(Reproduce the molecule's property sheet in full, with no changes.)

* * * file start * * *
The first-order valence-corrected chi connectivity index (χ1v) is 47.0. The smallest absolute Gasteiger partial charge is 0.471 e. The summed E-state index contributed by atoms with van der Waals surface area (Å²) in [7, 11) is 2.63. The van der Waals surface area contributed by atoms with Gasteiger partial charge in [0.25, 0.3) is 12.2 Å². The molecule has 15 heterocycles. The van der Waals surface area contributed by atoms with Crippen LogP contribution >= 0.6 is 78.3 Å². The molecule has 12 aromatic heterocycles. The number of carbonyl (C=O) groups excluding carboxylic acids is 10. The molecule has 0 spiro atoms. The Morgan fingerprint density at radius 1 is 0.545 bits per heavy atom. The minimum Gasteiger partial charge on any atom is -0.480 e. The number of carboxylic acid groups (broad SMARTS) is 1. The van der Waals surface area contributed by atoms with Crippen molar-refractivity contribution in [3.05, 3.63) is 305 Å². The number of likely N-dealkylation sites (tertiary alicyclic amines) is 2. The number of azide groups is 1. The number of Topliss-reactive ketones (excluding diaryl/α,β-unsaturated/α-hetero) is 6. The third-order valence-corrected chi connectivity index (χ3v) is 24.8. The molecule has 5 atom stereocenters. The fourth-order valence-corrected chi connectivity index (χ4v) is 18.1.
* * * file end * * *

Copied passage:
The first-order valence-corrected chi connectivity index (χ1v) is 47.0. The smallest absolute Gasteiger partial charge is 0.471 e. The summed E-state index contributed by atoms with van der Waals surface area (Å²) in [7, 11) is 2.63. The van der Waals surface area contributed by atoms with Gasteiger partial charge in [0.25, 0.3) is 12.2 Å². The molecule has 15 heterocycles. The van der Waals surface area contributed by atoms with Crippen LogP contribution >= 0.6 is 78.3 Å². The molecule has 12 aromatic heterocycles. The number of carbonyl (C=O) groups excluding carboxylic acids is 10. The molecule has 0 spiro atoms. The Morgan fingerprint density at radius 1 is 0.545 bits per heavy atom. The minimum Gasteiger partial charge on any atom is -0.480 e. The number of carboxylic acid groups (broad SMARTS) is 1. The van der Waals surface area contributed by atoms with Crippen molar-refractivity contribution in [3.05, 3.63) is 305 Å². The number of likely N-dealkylation sites (tertiary alicyclic amines) is 2. The number of azide groups is 1. The number of Topliss-reactive ketones (excluding diaryl/α,β-unsaturated/α-hetero) is 6. The third-order valence-corrected chi connectivity index (χ3v) is 24.8. The molecule has 5 atom stereocenters. The fourth-order valence-corrected chi connectivity index (χ4v) is 18.1.